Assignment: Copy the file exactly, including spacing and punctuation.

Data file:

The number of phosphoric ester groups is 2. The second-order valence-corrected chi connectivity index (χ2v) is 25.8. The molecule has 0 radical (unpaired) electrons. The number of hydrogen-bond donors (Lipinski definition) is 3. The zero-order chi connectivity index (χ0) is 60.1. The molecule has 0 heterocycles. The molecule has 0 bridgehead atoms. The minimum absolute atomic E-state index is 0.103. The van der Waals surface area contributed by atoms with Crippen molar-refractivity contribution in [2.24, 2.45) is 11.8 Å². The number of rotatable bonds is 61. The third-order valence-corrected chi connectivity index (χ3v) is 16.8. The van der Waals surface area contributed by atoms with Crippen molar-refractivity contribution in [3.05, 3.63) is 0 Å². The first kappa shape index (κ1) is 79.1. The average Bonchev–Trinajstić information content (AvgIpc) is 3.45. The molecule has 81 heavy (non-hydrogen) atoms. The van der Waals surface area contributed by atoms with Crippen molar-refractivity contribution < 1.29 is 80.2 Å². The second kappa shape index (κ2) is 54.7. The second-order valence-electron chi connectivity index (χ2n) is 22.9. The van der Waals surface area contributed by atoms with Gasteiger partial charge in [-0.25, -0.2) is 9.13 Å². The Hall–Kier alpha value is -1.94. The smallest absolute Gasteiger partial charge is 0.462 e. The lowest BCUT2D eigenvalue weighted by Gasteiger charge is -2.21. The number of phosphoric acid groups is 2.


The number of phosphoric ester groups is 2. The second-order valence-corrected chi connectivity index (χ2v) is 25.8. The molecule has 0 radical (unpaired) electrons. The number of hydrogen-bond donors (Lipinski definition) is 3. The zero-order chi connectivity index (χ0) is 60.1. The molecule has 0 heterocycles. The molecule has 0 bridgehead atoms. The minimum absolute atomic E-state index is 0.103. The van der Waals surface area contributed by atoms with Crippen molar-refractivity contribution in [2.24, 2.45) is 11.8 Å². The number of rotatable bonds is 61. The third-order valence-corrected chi connectivity index (χ3v) is 16.8. The van der Waals surface area contributed by atoms with Crippen molar-refractivity contribution in [3.05, 3.63) is 0 Å². The first kappa shape index (κ1) is 79.1. The average Bonchev–Trinajstić information content (AvgIpc) is 3.45. The molecule has 81 heavy (non-hydrogen) atoms. The van der Waals surface area contributed by atoms with Crippen molar-refractivity contribution < 1.29 is 80.2 Å². The second kappa shape index (κ2) is 54.7. The second-order valence-electron chi connectivity index (χ2n) is 22.9. The van der Waals surface area contributed by atoms with Gasteiger partial charge in [-0.25, -0.2) is 9.13 Å². The Hall–Kier alpha value is -1.94. The smallest absolute Gasteiger partial charge is 0.462 e. The lowest BCUT2D eigenvalue weighted by Gasteiger charge is -2.21. The number of phosphoric acid groups is 2.